Alexandre Lamfalussy, the President of the European Monetary Institute, outlines the nuts and bolts of monetary union

The European Monetary Institute has a very heavy agenda. It is responsible for ensuring that all technical preparations are completed in time for the decision as to which countries should join Economic and Monetary Union (EMU) in 1999 - a decision which is likely to be taken by our political leaders in December 1997 or January 1998.

It is enshrined in the Maastricht Treaty that the future monetary policy of the European System of Central Banks (ESCB) has a primary objective of maintaining price stability in the monetary union. However, the treaty leaves open the means of achieving this. At present, EU central banks have different monetary strategies, which have generally evolved as a consequence of historical events, economic and financial structures and the influence of financial innovation. When EMU begins, the ESCB must make a choice. Options most widely discussed are the use of a monetary aggregate as an intermediate target of monetary policy, as in Germany, or to target inflation directly, as in the UK. I am confident that we shall come up with a consensus view on this issue.

Work is also under way on the instruments that will be used by the ESCB in the implementation of monetary policy. This is a more technical field, but it is here that I foresee genuine problems. The instruments must be efficient and market-oriented and lend themselves to decentralised implementation. They must be sufficiently harmonised to ensure that uniform decisions must be reached early enough for the existing systems to be adjusted in time for EMU. Here again, central banks of the member states have different ways of guiding money market conditions; they typically have a package of instruments, including compulsory reserves, standing facilities and open market operations, which together allow the central bank to influence short-term market interest rates. A simple compromise between the various systems which took elements from each of the national central banks' current systems would more than likely be unmanageable. Hence, firm decisions are required, taking into account both the advantages and disadvantages of each instrument, for example, weighing the costs of compulsory reserves as a 'tax on banking' against their benefits in terms of monetary control. Behind the veil of technicalities lie many traditions and, more importantly, vested interests.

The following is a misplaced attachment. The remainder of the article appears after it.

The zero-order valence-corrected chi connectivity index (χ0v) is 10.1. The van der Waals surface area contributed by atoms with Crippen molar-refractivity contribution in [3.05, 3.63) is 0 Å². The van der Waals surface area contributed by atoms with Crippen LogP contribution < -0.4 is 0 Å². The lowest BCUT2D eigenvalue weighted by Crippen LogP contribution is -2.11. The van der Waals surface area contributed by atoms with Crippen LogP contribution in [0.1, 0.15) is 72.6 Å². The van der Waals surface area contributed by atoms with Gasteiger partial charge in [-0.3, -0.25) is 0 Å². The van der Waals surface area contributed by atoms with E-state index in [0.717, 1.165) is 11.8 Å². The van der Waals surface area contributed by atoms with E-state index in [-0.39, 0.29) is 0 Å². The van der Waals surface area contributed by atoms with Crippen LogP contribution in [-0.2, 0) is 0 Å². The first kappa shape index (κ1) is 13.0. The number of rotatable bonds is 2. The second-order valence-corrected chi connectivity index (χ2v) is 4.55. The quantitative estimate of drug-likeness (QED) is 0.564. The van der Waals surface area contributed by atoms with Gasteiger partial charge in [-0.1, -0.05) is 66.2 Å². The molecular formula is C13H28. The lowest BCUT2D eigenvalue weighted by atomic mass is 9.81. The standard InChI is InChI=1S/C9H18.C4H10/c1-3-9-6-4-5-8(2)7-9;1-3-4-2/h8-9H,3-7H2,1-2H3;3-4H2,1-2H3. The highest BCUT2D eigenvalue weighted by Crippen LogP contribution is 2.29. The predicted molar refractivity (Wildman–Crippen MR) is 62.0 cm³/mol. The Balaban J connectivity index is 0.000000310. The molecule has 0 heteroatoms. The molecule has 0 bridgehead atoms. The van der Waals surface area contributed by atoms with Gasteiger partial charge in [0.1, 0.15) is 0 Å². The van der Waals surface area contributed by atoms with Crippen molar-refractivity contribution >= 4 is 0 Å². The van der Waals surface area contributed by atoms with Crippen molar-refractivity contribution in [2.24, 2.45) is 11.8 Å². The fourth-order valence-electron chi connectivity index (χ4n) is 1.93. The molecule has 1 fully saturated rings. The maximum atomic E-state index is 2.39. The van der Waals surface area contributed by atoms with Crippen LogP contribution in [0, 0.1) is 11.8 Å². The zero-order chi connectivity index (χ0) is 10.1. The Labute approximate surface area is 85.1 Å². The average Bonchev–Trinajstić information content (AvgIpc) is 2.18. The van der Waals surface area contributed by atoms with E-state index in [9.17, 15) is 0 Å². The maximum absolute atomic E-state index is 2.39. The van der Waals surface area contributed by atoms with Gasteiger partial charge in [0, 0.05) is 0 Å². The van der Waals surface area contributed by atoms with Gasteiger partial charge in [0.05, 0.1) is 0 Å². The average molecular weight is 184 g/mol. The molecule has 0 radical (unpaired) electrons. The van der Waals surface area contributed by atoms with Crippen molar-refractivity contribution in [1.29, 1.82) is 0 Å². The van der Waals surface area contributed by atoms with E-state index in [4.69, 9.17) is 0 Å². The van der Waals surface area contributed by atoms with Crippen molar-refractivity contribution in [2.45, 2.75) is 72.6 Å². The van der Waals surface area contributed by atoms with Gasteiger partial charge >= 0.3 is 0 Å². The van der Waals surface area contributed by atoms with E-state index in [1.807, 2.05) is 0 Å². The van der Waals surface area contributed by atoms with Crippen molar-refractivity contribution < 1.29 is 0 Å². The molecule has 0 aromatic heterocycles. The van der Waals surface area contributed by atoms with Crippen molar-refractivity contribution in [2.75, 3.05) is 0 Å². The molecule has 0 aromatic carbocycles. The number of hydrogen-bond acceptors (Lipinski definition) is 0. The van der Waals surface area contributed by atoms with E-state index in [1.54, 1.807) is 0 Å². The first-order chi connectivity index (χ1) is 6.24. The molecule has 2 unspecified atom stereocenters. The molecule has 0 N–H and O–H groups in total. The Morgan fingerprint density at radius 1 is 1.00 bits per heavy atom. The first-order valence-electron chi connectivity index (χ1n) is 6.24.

Another area where lead times are long is the large-value payment systems infrastructure. For a single monetary policy, it is essential that an infrastructure exists which allows the various national money markets of the present day to be effectively one money market with one interest rate structure for the single currency. Equally, the system must be safe and minimise the risks to which payments systems are subject.

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But these preparations will only be of practical use if EU countries are ready for EMU in time. To ensure that monetary union is viable and sustainable, the Maastricht Treaty provides that no member state can enter EMU unless the Council of Ministers concludes that it 'fulfils the necessary conditions' in terms of convergence to do so. The emphasis is on price stability, sustainability of fiscal positions, exchange rate stability and convergence of long-term interest rates. Here too, the EMI is assigned an important role. In the course of 1996 and, more importantly, for the end of 1997, it must prepare a report to the European Council which will - together with a report by the Commission - serve as the basis for the assessment of convergence by the Council and its recommendation to the Heads of State of Government on the composition of monetary union.

Where do we stand now in the process of convergence? Concerning price stability, the picture is quite bright: member states have made remarkable progress since 1990. This is reflected in average inflation in the EU, which stands at a historical low of around 3 per cent; ten years ago, it stood at around 8 per cent. In many EU countries, virtual price stability (ie an inflation rate of 2 per cent or less) has been established, and there was a marked deceleration in inflation rates in those countries which entered the 1990s with the highest inflation rates. The relatively favourable overall inflation performance was certainly due, in part, to the severity of the recession in the early 1990s. But much more important is the fact that price stability has, for some time, been accepted in the EU countries as one of the major objectives of economic policy in general and as the primary objective of monetary policy. As a result, 'home-made' inflationary processes in many countries have been brought under control.

However, risks remain. The significant exchange rate changes seen in 1995 could, if sustained, pose a threat to price stability in the countries whose currencies have depreciated, as underlined by increased inflationary pressures in countries such as the UK, Italy and Sweden. Wage pressures may increase as the scope for income increases. Expectations of agents in the economy and credibility of the authorities are essential to subduing price pressures. Nevertheless, even with all these qualifications I feel that we are on track in achieving price stability.